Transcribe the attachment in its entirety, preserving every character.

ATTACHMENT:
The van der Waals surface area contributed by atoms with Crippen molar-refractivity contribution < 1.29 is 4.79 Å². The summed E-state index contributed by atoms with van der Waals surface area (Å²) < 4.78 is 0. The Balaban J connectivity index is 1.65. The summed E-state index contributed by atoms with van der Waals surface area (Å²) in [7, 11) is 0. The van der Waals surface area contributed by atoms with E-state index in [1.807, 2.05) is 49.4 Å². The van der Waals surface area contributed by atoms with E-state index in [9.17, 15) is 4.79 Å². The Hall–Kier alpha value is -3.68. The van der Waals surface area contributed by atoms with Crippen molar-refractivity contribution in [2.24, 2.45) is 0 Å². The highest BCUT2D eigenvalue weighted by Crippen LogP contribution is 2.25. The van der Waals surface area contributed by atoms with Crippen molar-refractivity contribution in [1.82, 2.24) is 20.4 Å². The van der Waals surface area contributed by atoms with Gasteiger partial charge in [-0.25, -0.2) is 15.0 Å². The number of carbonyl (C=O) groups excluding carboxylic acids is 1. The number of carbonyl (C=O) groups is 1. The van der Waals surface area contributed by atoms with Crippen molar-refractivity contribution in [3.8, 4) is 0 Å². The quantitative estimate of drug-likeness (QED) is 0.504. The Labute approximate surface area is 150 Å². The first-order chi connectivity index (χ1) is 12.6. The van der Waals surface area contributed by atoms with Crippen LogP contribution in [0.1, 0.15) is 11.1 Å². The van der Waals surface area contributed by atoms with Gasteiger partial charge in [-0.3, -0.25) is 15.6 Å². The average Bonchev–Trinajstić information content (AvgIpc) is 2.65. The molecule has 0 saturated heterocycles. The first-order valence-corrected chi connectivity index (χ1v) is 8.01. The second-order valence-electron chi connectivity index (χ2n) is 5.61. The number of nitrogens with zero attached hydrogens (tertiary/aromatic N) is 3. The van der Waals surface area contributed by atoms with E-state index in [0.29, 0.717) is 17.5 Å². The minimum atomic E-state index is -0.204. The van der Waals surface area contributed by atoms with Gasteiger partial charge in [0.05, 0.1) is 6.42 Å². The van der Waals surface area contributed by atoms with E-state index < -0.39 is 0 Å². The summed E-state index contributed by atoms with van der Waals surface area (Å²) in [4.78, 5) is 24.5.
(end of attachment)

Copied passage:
The van der Waals surface area contributed by atoms with Crippen molar-refractivity contribution < 1.29 is 4.79 Å². The summed E-state index contributed by atoms with van der Waals surface area (Å²) < 4.78 is 0. The Balaban J connectivity index is 1.65. The summed E-state index contributed by atoms with van der Waals surface area (Å²) in [7, 11) is 0. The van der Waals surface area contributed by atoms with E-state index in [1.807, 2.05) is 49.4 Å². The van der Waals surface area contributed by atoms with E-state index in [9.17, 15) is 4.79 Å². The Hall–Kier alpha value is -3.68. The van der Waals surface area contributed by atoms with Crippen molar-refractivity contribution in [2.24, 2.45) is 0 Å². The highest BCUT2D eigenvalue weighted by Crippen LogP contribution is 2.25. The van der Waals surface area contributed by atoms with Crippen molar-refractivity contribution in [1.82, 2.24) is 20.4 Å². The van der Waals surface area contributed by atoms with Gasteiger partial charge in [-0.25, -0.2) is 15.0 Å². The number of carbonyl (C=O) groups excluding carboxylic acids is 1. The number of carbonyl (C=O) groups is 1. The van der Waals surface area contributed by atoms with Crippen molar-refractivity contribution in [3.8, 4) is 0 Å². The quantitative estimate of drug-likeness (QED) is 0.504. The Labute approximate surface area is 150 Å². The first-order chi connectivity index (χ1) is 12.6. The van der Waals surface area contributed by atoms with Crippen LogP contribution in [0.1, 0.15) is 11.1 Å². The van der Waals surface area contributed by atoms with Gasteiger partial charge in [-0.3, -0.25) is 15.6 Å². The average Bonchev–Trinajstić information content (AvgIpc) is 2.65. The molecule has 0 saturated heterocycles. The first-order valence-corrected chi connectivity index (χ1v) is 8.01. The second-order valence-electron chi connectivity index (χ2n) is 5.61. The number of nitrogens with zero attached hydrogens (tertiary/aromatic N) is 3. The van der Waals surface area contributed by atoms with E-state index in [0.29, 0.717) is 17.5 Å². The minimum atomic E-state index is -0.204. The van der Waals surface area contributed by atoms with Gasteiger partial charge in [0.05, 0.1) is 6.42 Å². The van der Waals surface area contributed by atoms with E-state index < -0.39 is 0 Å². The summed E-state index contributed by atoms with van der Waals surface area (Å²) in [4.78, 5) is 24.5.